The Fisheries Transparency Initiative is a global multi-stakeholder partnership.

It is legally institutionalised as a non-profit, non-governmental association in Seychelles under Seychellois law.

From June 2015 until January 2020, the German-based non-profit organization HUMBOLDT-VIADRINA Governance Platform was acting as the fiscal host for the initiative. Recognising the need to give the FiTI its own legal personality in order to ensure its long-term sustainability, the FiTI International Board approved the legal institutionalisation of the FiTI in the form of an association.

The Government of the Seychelles, being one of the first countries to commit to the FiTI, announced their official commitment to host such an association at the 2018 Our Ocean Conference in Bali/Indonesia. The official opening ceremony took place on 28 May 2019 in Victoria/Seychelles, and was attended by then President of Seychelles, Danny Faure, then Vice-President Vincent Meriton, members of the government and the diplomatic corps, as well as over 70 national and international stakeholders within the fisheries sector.

As of 24 January 2020, the FiTI has been duly registered as an association under Seychellois law (registration number A431648). The association bears the name “Fisheries Transparency Initiative” (short “FiTI”), and is governed by its constitution. As a global association, the FiTI comprises of members, and does not focus on a single country or on a region.

The charitable objective of the association is to increase transparency and multi-stakeholder participation in fisheries governance for the benefit of a more sustainable management of marine fisheries, and this is pursued by:

  • maintaining its internationally recognised standard (i.e. FiTI Standard) that defines what information on marine fisheries should be published online by public authorities;
  • engaging with countries to implement this standard in order to achieve and maintain high levels of transparency on the management of the marine fisheries sector and the activities of fishers and fishing companies;
  • promoting and institutionalising multi-stakeholder collaboration;
  • stimulating public debates on how the fisheries sector is managed, enabling relevant stakeholders to support reforms towards better governance of their marine fisheries; and
  • fostering the implementation of the United Nations Sustainable Development Goals, as well as other international treaties and covenants related to fisheries around the world.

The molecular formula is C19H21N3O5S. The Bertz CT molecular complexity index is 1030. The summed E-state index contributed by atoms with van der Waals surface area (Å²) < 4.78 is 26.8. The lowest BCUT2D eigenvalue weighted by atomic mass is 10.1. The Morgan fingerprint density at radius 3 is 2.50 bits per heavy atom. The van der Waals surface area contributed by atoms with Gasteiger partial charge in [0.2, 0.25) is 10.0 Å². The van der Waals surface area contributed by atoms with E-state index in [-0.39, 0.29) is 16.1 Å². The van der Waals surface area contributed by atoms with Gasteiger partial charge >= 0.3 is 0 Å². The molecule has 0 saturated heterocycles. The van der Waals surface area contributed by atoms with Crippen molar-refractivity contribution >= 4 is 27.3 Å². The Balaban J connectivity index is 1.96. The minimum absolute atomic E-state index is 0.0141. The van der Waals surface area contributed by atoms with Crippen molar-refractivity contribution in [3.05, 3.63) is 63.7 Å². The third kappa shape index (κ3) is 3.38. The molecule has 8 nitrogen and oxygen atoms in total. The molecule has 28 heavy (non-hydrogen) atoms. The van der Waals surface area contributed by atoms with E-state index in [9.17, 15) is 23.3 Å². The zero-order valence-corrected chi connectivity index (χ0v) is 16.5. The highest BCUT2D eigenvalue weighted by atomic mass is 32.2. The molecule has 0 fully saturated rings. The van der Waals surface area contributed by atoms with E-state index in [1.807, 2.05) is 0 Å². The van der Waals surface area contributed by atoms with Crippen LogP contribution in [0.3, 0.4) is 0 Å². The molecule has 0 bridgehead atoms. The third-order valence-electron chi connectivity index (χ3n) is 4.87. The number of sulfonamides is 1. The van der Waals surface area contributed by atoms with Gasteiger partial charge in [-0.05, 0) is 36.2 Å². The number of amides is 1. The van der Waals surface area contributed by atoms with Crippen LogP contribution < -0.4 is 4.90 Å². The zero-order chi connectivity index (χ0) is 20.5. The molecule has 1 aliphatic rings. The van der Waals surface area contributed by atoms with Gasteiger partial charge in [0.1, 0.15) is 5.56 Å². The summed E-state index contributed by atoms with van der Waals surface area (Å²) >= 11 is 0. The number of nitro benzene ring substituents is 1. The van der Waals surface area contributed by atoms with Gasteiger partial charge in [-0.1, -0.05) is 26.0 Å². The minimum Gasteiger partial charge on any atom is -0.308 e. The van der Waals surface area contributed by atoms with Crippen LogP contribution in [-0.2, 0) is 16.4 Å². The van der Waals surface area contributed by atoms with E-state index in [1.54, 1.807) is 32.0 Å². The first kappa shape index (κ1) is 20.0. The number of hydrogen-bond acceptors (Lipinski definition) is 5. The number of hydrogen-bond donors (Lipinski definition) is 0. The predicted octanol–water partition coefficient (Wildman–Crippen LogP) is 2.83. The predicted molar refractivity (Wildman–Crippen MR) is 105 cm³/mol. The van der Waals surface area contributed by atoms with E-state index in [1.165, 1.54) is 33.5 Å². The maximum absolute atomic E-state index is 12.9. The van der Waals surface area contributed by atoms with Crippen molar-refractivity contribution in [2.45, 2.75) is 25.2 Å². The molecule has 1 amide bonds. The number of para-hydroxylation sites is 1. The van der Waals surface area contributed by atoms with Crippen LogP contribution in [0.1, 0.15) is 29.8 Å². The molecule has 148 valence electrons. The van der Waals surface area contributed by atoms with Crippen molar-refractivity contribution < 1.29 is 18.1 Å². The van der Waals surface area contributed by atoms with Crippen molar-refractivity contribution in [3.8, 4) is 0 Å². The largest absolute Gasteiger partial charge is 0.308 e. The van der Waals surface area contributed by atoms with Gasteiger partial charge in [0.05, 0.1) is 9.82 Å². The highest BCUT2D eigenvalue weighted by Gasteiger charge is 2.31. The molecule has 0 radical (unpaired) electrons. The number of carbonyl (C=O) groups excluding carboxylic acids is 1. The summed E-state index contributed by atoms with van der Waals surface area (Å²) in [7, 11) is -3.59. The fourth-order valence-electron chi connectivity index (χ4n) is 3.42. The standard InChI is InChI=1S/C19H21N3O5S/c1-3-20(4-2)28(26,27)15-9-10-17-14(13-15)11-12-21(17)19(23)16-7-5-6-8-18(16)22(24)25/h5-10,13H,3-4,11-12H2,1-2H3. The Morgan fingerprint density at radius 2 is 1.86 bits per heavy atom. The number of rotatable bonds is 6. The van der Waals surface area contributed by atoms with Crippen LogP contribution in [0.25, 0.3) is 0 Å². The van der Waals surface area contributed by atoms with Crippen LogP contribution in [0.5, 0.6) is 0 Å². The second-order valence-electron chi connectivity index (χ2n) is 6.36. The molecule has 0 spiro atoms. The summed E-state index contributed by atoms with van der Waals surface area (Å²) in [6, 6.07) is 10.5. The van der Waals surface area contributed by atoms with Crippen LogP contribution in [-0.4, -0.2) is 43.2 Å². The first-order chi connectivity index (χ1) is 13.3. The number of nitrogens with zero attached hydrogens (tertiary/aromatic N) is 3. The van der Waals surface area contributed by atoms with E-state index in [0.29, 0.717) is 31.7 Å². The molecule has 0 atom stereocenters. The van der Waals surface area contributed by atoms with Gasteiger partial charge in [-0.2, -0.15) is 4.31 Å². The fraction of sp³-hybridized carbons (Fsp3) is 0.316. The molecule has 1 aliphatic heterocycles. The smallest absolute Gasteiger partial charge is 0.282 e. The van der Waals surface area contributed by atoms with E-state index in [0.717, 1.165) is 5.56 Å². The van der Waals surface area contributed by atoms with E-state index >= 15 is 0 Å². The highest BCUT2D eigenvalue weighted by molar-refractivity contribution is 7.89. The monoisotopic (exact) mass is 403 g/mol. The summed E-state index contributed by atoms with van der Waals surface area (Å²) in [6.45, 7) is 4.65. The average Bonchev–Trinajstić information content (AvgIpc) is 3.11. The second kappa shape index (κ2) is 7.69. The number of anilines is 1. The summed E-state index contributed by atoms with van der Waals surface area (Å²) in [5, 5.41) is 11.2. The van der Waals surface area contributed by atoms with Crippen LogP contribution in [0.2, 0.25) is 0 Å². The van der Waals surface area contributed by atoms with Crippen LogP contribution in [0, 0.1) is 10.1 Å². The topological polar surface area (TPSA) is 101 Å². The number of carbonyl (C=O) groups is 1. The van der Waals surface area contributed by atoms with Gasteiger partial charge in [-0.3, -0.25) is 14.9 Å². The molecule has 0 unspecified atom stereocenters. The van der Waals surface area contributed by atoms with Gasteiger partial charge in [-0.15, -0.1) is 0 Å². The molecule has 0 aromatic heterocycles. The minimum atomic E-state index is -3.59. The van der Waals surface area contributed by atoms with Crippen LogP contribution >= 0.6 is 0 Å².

Bodies of the FiTI association

The two permanent institutional bodies of the FiTI are:

  1. the FiTI International Board, led by the FiTI Chair
  2. the FiTI International Secretariat, led by the Executive Director


Membership in the FiTI is open to any individual nominated by an entity from three stakeholders groups (i.e. government, business or social sector, see below) interested in enhancing transparency and multi-stakeholder participation in fisheries, good ocean governance or wider areas of open government and access to information.

As membership in the FiTI is personal and not institutional, all members must obtain regular feedback from other individuals and organisations within their stakeholder group to ensure the FiTI benefits from the broadest representation of interests, positions, and experiences possible.

Members must be at least 18 years old.

The sole responsibility of members is to serve in the FiTI International Board.

Stakeholder Groups

The membership in the FiTI is organised in the following three stakeholder groups:

  • Government sector, comprising of individuals nominated by public sector institutions, including ministries, federal or national government agencies, as well as businesses that are owned or controlled by the government (i.e. State-Owned Enterprises).
  • Business sector, comprising of individuals nominated by private sector organisations, including for-profit companies and social enterprises along the fisheries value chain, organisations in supporting sectors (e.g. finance, investments, management, technology), as well as industry, professional and trade associations.
  • Social Sector, comprising of individuals nominated by organisations that serve society at large, including not-for-profit civil society organisations, global action networks, as well as academic entities.